Maps showing flooding near Houston after Hurricane Harvey in 2017
The flooding of an area near Houston (the urban region shown in grey) caused by the hurricane Harvey in 2017. The U.S. Geological Survey stream gauges are shown as red triangles, while blue color illustrates the inundation extent as detected (a) by the Sentinel-1 satellite (a currently operational system) on August 30, 2017. Panels b, c, and d show the hydrographs at three outlets in the area with the timing of hypothetical SWOT passes indicated by the vertical lines. Panels e, f, and g show the five relevant swaths, over which SWOT would have collected water surface elevation, slope, and inundation extents, if the system were operational during the hurricane Harvey event. Credit: Frasson et al. [2019], Figure 4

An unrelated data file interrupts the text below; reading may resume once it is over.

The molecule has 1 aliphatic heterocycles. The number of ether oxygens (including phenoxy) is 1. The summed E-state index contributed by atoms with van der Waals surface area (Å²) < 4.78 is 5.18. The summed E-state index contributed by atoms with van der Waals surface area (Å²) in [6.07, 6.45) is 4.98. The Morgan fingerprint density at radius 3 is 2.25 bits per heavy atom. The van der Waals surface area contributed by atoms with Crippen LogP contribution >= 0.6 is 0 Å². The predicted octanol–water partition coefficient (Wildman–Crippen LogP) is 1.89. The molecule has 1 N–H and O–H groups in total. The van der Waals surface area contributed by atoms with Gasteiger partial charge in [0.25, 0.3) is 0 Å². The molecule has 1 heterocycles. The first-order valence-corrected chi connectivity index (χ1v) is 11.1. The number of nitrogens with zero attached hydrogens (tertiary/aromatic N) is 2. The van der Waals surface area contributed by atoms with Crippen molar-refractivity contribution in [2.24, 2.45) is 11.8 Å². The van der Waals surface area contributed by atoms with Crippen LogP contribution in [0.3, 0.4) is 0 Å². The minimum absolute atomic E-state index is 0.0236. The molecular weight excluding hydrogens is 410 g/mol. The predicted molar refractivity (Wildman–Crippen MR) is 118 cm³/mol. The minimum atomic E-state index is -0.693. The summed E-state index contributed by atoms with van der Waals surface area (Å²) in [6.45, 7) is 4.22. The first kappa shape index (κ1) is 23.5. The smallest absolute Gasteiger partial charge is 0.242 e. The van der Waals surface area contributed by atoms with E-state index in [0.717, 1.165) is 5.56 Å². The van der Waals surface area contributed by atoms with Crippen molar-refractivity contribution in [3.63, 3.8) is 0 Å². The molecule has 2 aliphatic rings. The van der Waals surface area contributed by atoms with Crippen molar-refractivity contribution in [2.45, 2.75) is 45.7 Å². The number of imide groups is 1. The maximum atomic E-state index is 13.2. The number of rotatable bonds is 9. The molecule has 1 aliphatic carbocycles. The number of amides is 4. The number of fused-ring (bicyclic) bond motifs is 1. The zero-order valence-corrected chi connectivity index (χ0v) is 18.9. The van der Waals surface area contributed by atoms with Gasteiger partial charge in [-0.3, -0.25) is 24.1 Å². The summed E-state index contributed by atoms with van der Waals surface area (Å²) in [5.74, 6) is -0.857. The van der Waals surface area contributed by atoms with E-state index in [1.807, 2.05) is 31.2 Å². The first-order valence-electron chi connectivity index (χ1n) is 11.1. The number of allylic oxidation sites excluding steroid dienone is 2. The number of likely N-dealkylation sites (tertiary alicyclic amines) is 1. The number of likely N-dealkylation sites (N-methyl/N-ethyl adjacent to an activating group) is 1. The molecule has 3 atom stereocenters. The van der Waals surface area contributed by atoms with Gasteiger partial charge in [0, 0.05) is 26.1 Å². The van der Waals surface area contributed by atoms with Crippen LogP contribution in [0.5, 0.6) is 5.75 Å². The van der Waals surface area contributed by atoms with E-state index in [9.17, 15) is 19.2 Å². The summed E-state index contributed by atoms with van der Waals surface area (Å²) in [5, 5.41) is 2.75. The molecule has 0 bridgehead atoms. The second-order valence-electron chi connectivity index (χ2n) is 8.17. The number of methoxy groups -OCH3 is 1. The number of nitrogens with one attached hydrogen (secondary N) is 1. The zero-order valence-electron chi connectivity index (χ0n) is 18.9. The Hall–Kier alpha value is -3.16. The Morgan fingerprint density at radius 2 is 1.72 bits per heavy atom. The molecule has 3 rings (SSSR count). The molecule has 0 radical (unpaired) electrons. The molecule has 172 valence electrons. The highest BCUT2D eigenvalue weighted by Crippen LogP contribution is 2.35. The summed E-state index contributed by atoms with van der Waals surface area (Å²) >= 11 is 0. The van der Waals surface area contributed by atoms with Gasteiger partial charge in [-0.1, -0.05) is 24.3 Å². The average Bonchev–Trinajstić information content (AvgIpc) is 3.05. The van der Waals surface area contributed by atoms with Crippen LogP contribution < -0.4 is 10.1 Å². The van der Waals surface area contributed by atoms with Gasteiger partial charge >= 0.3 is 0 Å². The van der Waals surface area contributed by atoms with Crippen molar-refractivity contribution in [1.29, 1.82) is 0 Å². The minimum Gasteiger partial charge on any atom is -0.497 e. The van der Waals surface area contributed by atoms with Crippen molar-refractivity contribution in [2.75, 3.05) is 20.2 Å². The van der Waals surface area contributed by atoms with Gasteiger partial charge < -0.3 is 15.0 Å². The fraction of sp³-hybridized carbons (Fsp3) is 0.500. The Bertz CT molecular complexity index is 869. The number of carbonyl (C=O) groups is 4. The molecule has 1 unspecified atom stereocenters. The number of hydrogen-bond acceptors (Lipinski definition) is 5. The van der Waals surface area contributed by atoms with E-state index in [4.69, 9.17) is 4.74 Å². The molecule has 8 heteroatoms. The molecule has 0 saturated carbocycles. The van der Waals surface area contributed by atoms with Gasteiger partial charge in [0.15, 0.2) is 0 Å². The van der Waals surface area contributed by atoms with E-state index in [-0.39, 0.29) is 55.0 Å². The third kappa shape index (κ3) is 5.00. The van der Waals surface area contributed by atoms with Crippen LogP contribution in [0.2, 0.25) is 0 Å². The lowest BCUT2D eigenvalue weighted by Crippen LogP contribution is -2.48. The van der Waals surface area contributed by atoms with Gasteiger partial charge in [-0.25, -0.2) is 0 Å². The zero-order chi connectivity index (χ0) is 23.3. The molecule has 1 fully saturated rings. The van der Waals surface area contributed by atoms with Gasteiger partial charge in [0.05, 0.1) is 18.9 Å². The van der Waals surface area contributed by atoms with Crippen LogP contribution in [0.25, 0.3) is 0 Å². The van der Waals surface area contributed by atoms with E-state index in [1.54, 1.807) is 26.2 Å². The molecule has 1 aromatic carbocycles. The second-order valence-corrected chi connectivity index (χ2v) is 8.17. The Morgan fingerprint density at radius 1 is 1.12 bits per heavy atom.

Source: Geophysical Research Letters

Floods are major hazards to life and infrastructure, yet they are still difficult to monitor across spatial and temporal scales. The Surface Water and Ocean Topography (SWOT) mission is expected to offer novel observational capabilities in flood detection and monitoring, such as the simultaneous measurement of water surface elevations and inundation areas. Frasson et al. [2019] provide a comprehensive global scale analysis of past floods to understand the limits of these capabilities.

The study highlights that, if operational, the SWOT mission would have been able to characterize more than half of historical floods recorded between 1985 and 2018. SWOT deployment characteristics permit monitoring of long-lasting or large floods with data relevant for emergency response activities and also capable of supporting real-time flood hydraulic modeling.

Citation: Frasson, R. P. d. M., Schumann, G. J.‐P., Kettner, A. J., Brakenridge, G. R., & Krajewski, W. F. [2019]. Will the Surface Water and Ocean Topography (SWOT) satellite mission observe floods? Geophysical Research Letters, 46.

—Valeriy Ivanov, Editor, Geophysical Research Letters

Text © 2019. The authors. CC BY-NC-ND 3.0
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